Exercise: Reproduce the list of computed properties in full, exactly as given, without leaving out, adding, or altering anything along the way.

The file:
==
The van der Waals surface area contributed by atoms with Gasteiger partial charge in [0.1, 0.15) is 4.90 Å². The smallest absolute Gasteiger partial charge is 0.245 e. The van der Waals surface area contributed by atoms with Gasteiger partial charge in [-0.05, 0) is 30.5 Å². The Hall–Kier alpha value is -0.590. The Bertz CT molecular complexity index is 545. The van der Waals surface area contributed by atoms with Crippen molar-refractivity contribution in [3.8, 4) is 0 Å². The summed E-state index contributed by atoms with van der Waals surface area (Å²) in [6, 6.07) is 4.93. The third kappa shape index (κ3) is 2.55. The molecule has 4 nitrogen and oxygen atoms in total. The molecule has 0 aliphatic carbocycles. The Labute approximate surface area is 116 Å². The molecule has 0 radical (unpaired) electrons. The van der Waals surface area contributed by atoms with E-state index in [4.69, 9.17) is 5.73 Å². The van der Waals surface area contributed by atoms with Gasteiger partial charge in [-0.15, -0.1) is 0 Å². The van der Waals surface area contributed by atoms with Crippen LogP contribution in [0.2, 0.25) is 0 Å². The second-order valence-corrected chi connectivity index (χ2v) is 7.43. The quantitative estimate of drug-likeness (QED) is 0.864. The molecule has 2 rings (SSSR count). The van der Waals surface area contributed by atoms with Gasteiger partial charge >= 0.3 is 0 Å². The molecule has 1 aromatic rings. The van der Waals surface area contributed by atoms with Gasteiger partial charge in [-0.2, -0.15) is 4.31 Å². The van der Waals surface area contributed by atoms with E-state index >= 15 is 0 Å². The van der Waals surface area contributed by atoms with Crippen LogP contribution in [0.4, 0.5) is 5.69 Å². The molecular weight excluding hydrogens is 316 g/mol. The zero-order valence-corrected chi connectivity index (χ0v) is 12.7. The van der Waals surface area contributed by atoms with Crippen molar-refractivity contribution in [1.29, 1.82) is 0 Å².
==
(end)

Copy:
The van der Waals surface area contributed by atoms with Gasteiger partial charge in [0.1, 0.15) is 4.90 Å². The smallest absolute Gasteiger partial charge is 0.245 e. The van der Waals surface area contributed by atoms with Gasteiger partial charge in [-0.05, 0) is 30.5 Å². The Hall–Kier alpha value is -0.590. The Bertz CT molecular complexity index is 545. The van der Waals surface area contributed by atoms with Crippen molar-refractivity contribution in [3.8, 4) is 0 Å². The summed E-state index contributed by atoms with van der Waals surface area (Å²) in [6, 6.07) is 4.93. The third kappa shape index (κ3) is 2.55. The molecule has 4 nitrogen and oxygen atoms in total. The molecule has 0 aliphatic carbocycles. The Labute approximate surface area is 116 Å². The molecule has 0 radical (unpaired) electrons. The van der Waals surface area contributed by atoms with E-state index in [4.69, 9.17) is 5.73 Å². The van der Waals surface area contributed by atoms with Gasteiger partial charge in [-0.15, -0.1) is 0 Å². The van der Waals surface area contributed by atoms with Crippen LogP contribution in [0.2, 0.25) is 0 Å². The second-order valence-corrected chi connectivity index (χ2v) is 7.43. The quantitative estimate of drug-likeness (QED) is 0.864. The molecule has 2 rings (SSSR count). The van der Waals surface area contributed by atoms with Gasteiger partial charge >= 0.3 is 0 Å². The molecule has 1 aromatic rings. The van der Waals surface area contributed by atoms with Gasteiger partial charge in [-0.2, -0.15) is 4.31 Å². The van der Waals surface area contributed by atoms with E-state index >= 15 is 0 Å². The van der Waals surface area contributed by atoms with Crippen LogP contribution in [0.4, 0.5) is 5.69 Å². The molecular weight excluding hydrogens is 316 g/mol. The zero-order valence-corrected chi connectivity index (χ0v) is 12.7. The van der Waals surface area contributed by atoms with Crippen molar-refractivity contribution in [1.29, 1.82) is 0 Å².